Marketwired Blog

Market Your Small Business Online in 6 Simple Steps



By Tyana Daley

 

You know you need to market online, but all the associated acronyms—SEO, SEM, PPC—have your head spinning. Running a small business is challenging enough without the alphabet soup of activities that is Internet marketing.

 

The benefits of online marketing, however, decidedly outweigh the startup hassles—which, given the abundant resources available these days, are minimal. Internet marketing campaigns can help small businesses grow by increasing exposure, facilitating consumer reviews, initiating and shaping customer experience, and attracting underdeveloped target markets.

 

Consider these six straightforward steps to help get your online marketing strategy up and running:

 

1. Get educated. Search engine optimization (SEO) and pay-per-click (PPC) advertising campaigns are simple concepts with sophisticated returns. SEO refers to the many processes that increase online presence: keeping content fresh, selecting keywords wisely and building links to other reputable sites. (The number of external links a website gets from such sites can increase its ranking in search engine results.) In the marketing strategy known as PPC, an advertiser pays the host site a fee each time a visitor clicks on a specific ad.

 

2. Target your audience with keywords and content. Instead of simply marketing to your existing customer demographic, consider keywords and content that may expand your market without isolating your core customer base. Google AdWords, the search engine’s PPC campaign platform, offers many free SEO resources, including a Keywords Analyzer Tool that will help you select the best keywords. Once you have your keywords, use them as naturally as possible in your content. Stuffing them into each and every sentence is frowned up by the search engines.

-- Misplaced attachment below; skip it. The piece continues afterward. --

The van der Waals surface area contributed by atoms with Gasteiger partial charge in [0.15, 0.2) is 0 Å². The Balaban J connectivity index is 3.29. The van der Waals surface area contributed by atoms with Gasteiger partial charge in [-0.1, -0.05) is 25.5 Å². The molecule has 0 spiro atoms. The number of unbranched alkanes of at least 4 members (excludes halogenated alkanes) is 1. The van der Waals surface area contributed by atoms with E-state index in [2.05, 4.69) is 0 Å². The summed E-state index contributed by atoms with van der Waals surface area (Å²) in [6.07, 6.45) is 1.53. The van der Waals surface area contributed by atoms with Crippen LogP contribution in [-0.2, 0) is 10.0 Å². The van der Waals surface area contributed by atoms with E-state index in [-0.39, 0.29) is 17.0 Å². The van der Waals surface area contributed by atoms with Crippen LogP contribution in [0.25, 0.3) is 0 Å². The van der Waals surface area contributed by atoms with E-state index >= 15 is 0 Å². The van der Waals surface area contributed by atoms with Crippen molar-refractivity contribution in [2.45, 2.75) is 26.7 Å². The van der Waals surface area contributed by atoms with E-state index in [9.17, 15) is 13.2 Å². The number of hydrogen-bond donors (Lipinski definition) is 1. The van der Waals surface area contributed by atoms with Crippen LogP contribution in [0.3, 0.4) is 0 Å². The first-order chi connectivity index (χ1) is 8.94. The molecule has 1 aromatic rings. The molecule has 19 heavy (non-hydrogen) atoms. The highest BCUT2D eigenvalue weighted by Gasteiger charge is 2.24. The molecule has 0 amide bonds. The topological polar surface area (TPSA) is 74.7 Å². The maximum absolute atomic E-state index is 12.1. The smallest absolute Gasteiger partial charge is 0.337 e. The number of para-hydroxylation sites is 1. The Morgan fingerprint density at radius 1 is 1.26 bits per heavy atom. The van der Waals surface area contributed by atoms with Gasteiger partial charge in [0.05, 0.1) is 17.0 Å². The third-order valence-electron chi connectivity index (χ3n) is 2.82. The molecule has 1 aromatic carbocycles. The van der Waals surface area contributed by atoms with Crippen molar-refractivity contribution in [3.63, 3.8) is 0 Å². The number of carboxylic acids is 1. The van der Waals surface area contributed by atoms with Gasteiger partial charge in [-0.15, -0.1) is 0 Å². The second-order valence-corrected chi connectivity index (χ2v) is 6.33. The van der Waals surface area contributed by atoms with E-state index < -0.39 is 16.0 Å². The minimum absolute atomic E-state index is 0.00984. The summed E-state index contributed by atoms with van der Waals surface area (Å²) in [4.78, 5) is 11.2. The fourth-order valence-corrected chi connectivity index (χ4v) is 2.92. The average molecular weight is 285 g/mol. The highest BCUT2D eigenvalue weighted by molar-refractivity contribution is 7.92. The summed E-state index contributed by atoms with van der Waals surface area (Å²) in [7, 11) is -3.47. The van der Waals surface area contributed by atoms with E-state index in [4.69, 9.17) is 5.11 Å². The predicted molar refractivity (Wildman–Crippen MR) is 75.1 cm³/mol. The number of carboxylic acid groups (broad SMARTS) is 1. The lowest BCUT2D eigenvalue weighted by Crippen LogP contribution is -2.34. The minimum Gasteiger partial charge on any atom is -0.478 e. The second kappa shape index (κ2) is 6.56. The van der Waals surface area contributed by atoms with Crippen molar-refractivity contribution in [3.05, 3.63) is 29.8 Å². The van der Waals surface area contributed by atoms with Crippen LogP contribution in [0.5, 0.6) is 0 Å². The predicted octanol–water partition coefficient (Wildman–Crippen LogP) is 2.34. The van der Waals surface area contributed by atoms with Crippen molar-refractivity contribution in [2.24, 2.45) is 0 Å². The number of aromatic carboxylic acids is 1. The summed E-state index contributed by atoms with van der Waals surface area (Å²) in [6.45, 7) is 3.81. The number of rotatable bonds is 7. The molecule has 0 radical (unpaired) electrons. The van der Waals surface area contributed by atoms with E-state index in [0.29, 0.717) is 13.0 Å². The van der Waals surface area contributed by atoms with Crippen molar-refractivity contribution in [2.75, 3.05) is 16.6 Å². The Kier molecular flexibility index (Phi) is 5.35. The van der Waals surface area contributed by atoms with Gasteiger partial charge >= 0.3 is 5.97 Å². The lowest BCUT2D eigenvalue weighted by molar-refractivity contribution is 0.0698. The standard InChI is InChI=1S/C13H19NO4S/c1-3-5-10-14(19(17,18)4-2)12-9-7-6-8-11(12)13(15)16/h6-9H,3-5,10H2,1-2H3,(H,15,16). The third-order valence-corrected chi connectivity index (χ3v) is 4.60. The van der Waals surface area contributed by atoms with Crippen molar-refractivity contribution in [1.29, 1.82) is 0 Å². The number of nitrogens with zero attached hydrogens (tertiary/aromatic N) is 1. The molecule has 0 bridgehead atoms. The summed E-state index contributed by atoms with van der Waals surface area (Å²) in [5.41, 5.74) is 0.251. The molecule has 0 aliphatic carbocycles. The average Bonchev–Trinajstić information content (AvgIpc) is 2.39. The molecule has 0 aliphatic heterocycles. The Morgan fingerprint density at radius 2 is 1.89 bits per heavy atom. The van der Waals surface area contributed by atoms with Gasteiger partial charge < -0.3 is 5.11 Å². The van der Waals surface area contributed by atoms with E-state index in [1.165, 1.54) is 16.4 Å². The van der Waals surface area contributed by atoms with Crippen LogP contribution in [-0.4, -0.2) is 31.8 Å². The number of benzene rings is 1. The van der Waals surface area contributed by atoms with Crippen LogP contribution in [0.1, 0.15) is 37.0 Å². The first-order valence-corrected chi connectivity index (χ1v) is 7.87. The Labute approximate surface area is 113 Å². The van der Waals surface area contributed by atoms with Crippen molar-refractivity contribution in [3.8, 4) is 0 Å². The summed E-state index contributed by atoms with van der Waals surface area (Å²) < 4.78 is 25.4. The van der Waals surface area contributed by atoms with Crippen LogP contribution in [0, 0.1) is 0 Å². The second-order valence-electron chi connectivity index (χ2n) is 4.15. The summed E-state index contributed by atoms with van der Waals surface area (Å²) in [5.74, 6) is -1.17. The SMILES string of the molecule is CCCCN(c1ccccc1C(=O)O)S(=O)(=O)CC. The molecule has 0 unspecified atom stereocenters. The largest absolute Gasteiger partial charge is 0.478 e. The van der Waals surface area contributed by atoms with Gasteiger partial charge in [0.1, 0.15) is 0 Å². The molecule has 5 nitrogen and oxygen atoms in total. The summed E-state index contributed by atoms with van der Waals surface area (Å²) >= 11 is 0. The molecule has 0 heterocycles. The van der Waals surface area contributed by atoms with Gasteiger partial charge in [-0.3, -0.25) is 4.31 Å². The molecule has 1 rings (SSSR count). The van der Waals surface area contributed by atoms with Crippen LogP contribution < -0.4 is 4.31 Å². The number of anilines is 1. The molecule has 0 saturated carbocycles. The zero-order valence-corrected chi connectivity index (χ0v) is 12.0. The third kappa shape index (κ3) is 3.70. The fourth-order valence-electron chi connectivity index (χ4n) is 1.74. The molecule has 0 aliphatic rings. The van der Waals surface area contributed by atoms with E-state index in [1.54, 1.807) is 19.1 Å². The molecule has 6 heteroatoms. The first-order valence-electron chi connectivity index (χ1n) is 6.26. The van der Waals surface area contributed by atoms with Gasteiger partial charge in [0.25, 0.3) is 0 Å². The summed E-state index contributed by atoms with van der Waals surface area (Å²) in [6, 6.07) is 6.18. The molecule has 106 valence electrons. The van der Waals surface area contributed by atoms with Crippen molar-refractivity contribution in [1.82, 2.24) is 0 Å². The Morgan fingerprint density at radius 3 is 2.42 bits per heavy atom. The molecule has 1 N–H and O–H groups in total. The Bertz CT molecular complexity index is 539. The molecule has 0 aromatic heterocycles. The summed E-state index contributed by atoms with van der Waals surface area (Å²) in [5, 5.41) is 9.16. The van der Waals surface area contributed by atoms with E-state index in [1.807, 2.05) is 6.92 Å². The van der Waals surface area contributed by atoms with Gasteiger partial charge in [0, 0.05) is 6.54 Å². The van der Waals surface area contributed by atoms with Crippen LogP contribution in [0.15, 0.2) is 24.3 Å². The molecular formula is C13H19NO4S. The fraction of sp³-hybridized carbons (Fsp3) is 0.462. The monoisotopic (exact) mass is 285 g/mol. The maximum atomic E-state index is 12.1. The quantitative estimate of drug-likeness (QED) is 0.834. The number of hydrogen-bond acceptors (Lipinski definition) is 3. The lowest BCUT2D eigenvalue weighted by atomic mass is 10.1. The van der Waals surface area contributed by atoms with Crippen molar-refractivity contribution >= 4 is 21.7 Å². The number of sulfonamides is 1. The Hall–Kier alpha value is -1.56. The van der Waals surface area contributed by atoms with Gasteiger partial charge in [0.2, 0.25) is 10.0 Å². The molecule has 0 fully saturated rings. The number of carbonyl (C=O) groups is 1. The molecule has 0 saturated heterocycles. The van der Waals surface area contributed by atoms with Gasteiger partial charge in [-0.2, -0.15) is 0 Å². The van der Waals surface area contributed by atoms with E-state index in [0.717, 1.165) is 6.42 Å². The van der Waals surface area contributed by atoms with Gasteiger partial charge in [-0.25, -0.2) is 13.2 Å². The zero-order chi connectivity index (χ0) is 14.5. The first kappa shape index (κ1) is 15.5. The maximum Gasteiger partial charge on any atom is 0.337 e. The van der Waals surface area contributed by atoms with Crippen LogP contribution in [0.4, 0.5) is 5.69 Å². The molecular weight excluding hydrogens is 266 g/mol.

3. Start a PPC campaign. Although PPC can offer invaluable exposure, it can also be costly. Recently, Google and Microsoft’s search engine, Bing, have started factoring ad and website quality into PPC ad positioning. It’s therefore incumbent upon small business owners with limited funds to fine-tune their PPC ads for relevance and keyword integrity. Google AdWords is a good place to start. However, if PPC seems as if it may be more than you can manage at the moment, skip it until you have spent more time perfecting your website and upping your Internet savvy.

 

4. Keep content fresh, original and user-friendly. Doing so will also keep your site search engine-friendly. Remember, Internet users want to be entertained, informed or both—not just solicited. Put your personality into your site; if you have employees, collaborate on an online persona. Educate readers: industry trends and insider tips are always welcome. Providing content with value can help solidify your credibility and raise your visibility – both critical to building a small business.

 

5. Get social. Instead of overwhelming yourself with a multitude of new social media accounts, start with just one platform (Twitter and Facebook remain the most popular) and build your business’ persona before opening more accounts. Do some homework to find out which platforms your audiences frequent and focus your efforts there. Use social networks to post discounts, special events and other attractions exclusive to Internet users, while soliciting customer feedback. Take all comments to heart and respond as promptly to online questions and concerns as you do when face-to-face with customers.

 

6. Commit to maintenance. Internet marketing requires consistency and time. Even if you can only spare 15 minutes a day, commit to those minutes and make the most of them. And don’t forget to have fun with it – even if profits don’t increase immediately, you should learn something new every day you market online.

 

This guest post was provided by Tyana Daley. Tyana is a writer for Bisk Education. She works with the online bachelor’s degrees from New England College.


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